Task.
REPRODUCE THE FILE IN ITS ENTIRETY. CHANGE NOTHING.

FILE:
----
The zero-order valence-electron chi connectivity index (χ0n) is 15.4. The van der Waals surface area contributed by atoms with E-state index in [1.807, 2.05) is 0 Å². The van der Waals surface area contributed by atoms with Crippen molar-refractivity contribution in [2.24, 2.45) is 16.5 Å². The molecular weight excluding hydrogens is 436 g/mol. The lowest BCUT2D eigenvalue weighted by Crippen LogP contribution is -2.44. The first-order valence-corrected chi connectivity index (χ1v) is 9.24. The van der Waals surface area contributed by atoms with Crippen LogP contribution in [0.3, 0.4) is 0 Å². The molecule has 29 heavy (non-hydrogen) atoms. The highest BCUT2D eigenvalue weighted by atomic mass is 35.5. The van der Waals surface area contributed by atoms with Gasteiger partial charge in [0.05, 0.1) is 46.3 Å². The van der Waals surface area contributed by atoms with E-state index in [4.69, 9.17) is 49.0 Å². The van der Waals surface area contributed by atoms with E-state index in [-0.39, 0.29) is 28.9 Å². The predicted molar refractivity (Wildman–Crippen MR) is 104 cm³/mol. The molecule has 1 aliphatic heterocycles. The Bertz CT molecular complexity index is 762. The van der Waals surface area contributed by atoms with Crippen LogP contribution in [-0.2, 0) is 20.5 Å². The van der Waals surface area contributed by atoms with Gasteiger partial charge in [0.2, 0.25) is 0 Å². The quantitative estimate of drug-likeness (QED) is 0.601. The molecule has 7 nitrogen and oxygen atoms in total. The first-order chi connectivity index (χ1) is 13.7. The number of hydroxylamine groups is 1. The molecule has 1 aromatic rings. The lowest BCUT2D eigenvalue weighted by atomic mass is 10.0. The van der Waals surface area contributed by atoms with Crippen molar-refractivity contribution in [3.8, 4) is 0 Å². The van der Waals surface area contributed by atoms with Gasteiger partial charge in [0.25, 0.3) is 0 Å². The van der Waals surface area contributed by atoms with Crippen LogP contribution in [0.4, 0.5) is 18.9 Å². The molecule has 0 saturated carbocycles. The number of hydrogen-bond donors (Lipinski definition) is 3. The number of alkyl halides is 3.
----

The zero-order valence-electron chi connectivity index (χ0n) is 15.4. The van der Waals surface area contributed by atoms with E-state index in [1.807, 2.05) is 0 Å². The van der Waals surface area contributed by atoms with Crippen molar-refractivity contribution in [2.24, 2.45) is 16.5 Å². The molecular weight excluding hydrogens is 436 g/mol. The lowest BCUT2D eigenvalue weighted by Crippen LogP contribution is -2.44. The first-order valence-corrected chi connectivity index (χ1v) is 9.24. The van der Waals surface area contributed by atoms with Crippen LogP contribution in [0.3, 0.4) is 0 Å². The molecule has 29 heavy (non-hydrogen) atoms. The highest BCUT2D eigenvalue weighted by atomic mass is 35.5. The van der Waals surface area contributed by atoms with Gasteiger partial charge in [0.05, 0.1) is 46.3 Å². The van der Waals surface area contributed by atoms with E-state index in [4.69, 9.17) is 49.0 Å². The van der Waals surface area contributed by atoms with E-state index in [-0.39, 0.29) is 28.9 Å². The predicted molar refractivity (Wildman–Crippen MR) is 104 cm³/mol. The molecule has 1 aliphatic heterocycles. The Bertz CT molecular complexity index is 762. The van der Waals surface area contributed by atoms with Crippen LogP contribution in [-0.2, 0) is 20.5 Å². The van der Waals surface area contributed by atoms with Gasteiger partial charge in [0.2, 0.25) is 0 Å². The quantitative estimate of drug-likeness (QED) is 0.601. The molecule has 7 nitrogen and oxygen atoms in total. The first-order chi connectivity index (χ1) is 13.7. The number of hydroxylamine groups is 1. The molecule has 1 aromatic rings. The lowest BCUT2D eigenvalue weighted by atomic mass is 10.0. The van der Waals surface area contributed by atoms with Crippen molar-refractivity contribution in [3.8, 4) is 0 Å². The van der Waals surface area contributed by atoms with Gasteiger partial charge in [0.25, 0.3) is 0 Å². The van der Waals surface area contributed by atoms with Crippen LogP contribution in [0.4, 0.5) is 18.9 Å². The molecule has 0 saturated carbocycles. The number of hydrogen-bond donors (Lipinski definition) is 3. The number of alkyl halides is 3.